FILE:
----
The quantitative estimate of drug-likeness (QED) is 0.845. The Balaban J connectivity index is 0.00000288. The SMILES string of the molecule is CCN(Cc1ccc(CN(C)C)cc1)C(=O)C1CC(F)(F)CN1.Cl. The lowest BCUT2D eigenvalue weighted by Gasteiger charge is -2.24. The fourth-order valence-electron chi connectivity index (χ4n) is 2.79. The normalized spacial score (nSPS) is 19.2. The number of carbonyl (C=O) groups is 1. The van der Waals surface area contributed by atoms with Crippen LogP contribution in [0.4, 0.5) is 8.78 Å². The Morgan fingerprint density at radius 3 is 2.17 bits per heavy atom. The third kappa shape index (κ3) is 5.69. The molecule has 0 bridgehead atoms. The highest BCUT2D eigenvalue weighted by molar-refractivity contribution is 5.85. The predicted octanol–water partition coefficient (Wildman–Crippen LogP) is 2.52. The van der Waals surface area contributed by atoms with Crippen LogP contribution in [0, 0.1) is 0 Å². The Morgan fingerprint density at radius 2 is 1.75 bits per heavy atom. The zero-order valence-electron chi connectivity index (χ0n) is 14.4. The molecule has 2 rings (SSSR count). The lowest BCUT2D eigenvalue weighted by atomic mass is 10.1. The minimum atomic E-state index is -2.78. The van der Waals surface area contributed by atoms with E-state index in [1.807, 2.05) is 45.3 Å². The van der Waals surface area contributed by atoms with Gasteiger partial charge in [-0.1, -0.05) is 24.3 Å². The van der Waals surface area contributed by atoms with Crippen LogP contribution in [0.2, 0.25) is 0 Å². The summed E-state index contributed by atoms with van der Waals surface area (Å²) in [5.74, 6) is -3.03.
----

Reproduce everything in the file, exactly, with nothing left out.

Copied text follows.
The quantitative estimate of drug-likeness (QED) is 0.845. The Balaban J connectivity index is 0.00000288. The SMILES string of the molecule is CCN(Cc1ccc(CN(C)C)cc1)C(=O)C1CC(F)(F)CN1.Cl. The lowest BCUT2D eigenvalue weighted by Gasteiger charge is -2.24. The fourth-order valence-electron chi connectivity index (χ4n) is 2.79. The normalized spacial score (nSPS) is 19.2. The number of carbonyl (C=O) groups is 1. The van der Waals surface area contributed by atoms with Crippen LogP contribution in [0.4, 0.5) is 8.78 Å². The Morgan fingerprint density at radius 3 is 2.17 bits per heavy atom. The third kappa shape index (κ3) is 5.69. The molecule has 0 bridgehead atoms. The highest BCUT2D eigenvalue weighted by molar-refractivity contribution is 5.85. The predicted octanol–water partition coefficient (Wildman–Crippen LogP) is 2.52. The van der Waals surface area contributed by atoms with Crippen LogP contribution in [0, 0.1) is 0 Å². The Morgan fingerprint density at radius 2 is 1.75 bits per heavy atom. The zero-order valence-electron chi connectivity index (χ0n) is 14.4. The molecule has 2 rings (SSSR count). The lowest BCUT2D eigenvalue weighted by atomic mass is 10.1. The minimum atomic E-state index is -2.78. The van der Waals surface area contributed by atoms with E-state index in [1.807, 2.05) is 45.3 Å². The van der Waals surface area contributed by atoms with Gasteiger partial charge in [-0.1, -0.05) is 24.3 Å². The van der Waals surface area contributed by atoms with Crippen LogP contribution in [0.2, 0.25) is 0 Å². The summed E-state index contributed by atoms with van der Waals surface area (Å²) in [5.74, 6) is -3.03.